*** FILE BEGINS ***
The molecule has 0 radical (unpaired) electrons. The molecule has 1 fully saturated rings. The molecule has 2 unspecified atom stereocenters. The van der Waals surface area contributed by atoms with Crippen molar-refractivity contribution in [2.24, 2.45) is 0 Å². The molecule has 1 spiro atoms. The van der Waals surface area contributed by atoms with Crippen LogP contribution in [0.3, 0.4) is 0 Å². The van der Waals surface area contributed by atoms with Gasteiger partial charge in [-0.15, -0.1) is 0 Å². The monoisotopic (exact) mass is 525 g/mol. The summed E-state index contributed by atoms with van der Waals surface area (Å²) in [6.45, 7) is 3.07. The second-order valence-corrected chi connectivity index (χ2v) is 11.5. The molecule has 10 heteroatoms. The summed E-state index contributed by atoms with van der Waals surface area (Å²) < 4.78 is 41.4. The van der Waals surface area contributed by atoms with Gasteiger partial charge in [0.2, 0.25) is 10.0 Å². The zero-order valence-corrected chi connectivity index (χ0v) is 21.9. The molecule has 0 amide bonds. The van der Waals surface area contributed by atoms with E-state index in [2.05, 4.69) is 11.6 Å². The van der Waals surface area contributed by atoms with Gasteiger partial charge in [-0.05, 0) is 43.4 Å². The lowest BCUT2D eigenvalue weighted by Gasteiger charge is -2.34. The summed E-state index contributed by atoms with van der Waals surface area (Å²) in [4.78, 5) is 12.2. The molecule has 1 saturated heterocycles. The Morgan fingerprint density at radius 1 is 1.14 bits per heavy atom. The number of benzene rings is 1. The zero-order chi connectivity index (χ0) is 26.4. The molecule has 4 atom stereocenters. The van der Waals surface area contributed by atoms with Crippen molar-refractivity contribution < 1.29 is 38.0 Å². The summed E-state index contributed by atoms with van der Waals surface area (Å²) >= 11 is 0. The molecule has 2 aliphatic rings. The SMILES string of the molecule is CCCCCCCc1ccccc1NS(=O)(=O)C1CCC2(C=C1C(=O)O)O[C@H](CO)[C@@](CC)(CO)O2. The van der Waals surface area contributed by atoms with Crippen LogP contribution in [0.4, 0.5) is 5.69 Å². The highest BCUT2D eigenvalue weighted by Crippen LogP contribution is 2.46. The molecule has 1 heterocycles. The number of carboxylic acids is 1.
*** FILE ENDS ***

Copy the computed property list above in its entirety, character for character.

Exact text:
The molecule has 0 radical (unpaired) electrons. The molecule has 1 fully saturated rings. The molecule has 2 unspecified atom stereocenters. The van der Waals surface area contributed by atoms with Crippen molar-refractivity contribution in [2.24, 2.45) is 0 Å². The molecule has 1 spiro atoms. The van der Waals surface area contributed by atoms with Crippen LogP contribution in [0.3, 0.4) is 0 Å². The van der Waals surface area contributed by atoms with Gasteiger partial charge in [-0.15, -0.1) is 0 Å². The monoisotopic (exact) mass is 525 g/mol. The summed E-state index contributed by atoms with van der Waals surface area (Å²) in [6.45, 7) is 3.07. The second-order valence-corrected chi connectivity index (χ2v) is 11.5. The molecule has 10 heteroatoms. The summed E-state index contributed by atoms with van der Waals surface area (Å²) < 4.78 is 41.4. The van der Waals surface area contributed by atoms with Gasteiger partial charge in [0.2, 0.25) is 10.0 Å². The zero-order valence-corrected chi connectivity index (χ0v) is 21.9. The molecule has 0 amide bonds. The van der Waals surface area contributed by atoms with E-state index in [2.05, 4.69) is 11.6 Å². The van der Waals surface area contributed by atoms with Gasteiger partial charge in [-0.05, 0) is 43.4 Å². The lowest BCUT2D eigenvalue weighted by Gasteiger charge is -2.34. The summed E-state index contributed by atoms with van der Waals surface area (Å²) in [4.78, 5) is 12.2. The molecule has 1 saturated heterocycles. The Morgan fingerprint density at radius 1 is 1.14 bits per heavy atom. The number of benzene rings is 1. The zero-order chi connectivity index (χ0) is 26.4. The molecule has 4 atom stereocenters. The van der Waals surface area contributed by atoms with Crippen molar-refractivity contribution < 1.29 is 38.0 Å². The summed E-state index contributed by atoms with van der Waals surface area (Å²) >= 11 is 0. The molecule has 2 aliphatic rings. The SMILES string of the molecule is CCCCCCCc1ccccc1NS(=O)(=O)C1CCC2(C=C1C(=O)O)O[C@H](CO)[C@@](CC)(CO)O2. The van der Waals surface area contributed by atoms with Crippen LogP contribution in [0.4, 0.5) is 5.69 Å². The highest BCUT2D eigenvalue weighted by Crippen LogP contribution is 2.46. The molecule has 1 heterocycles. The number of carboxylic acids is 1.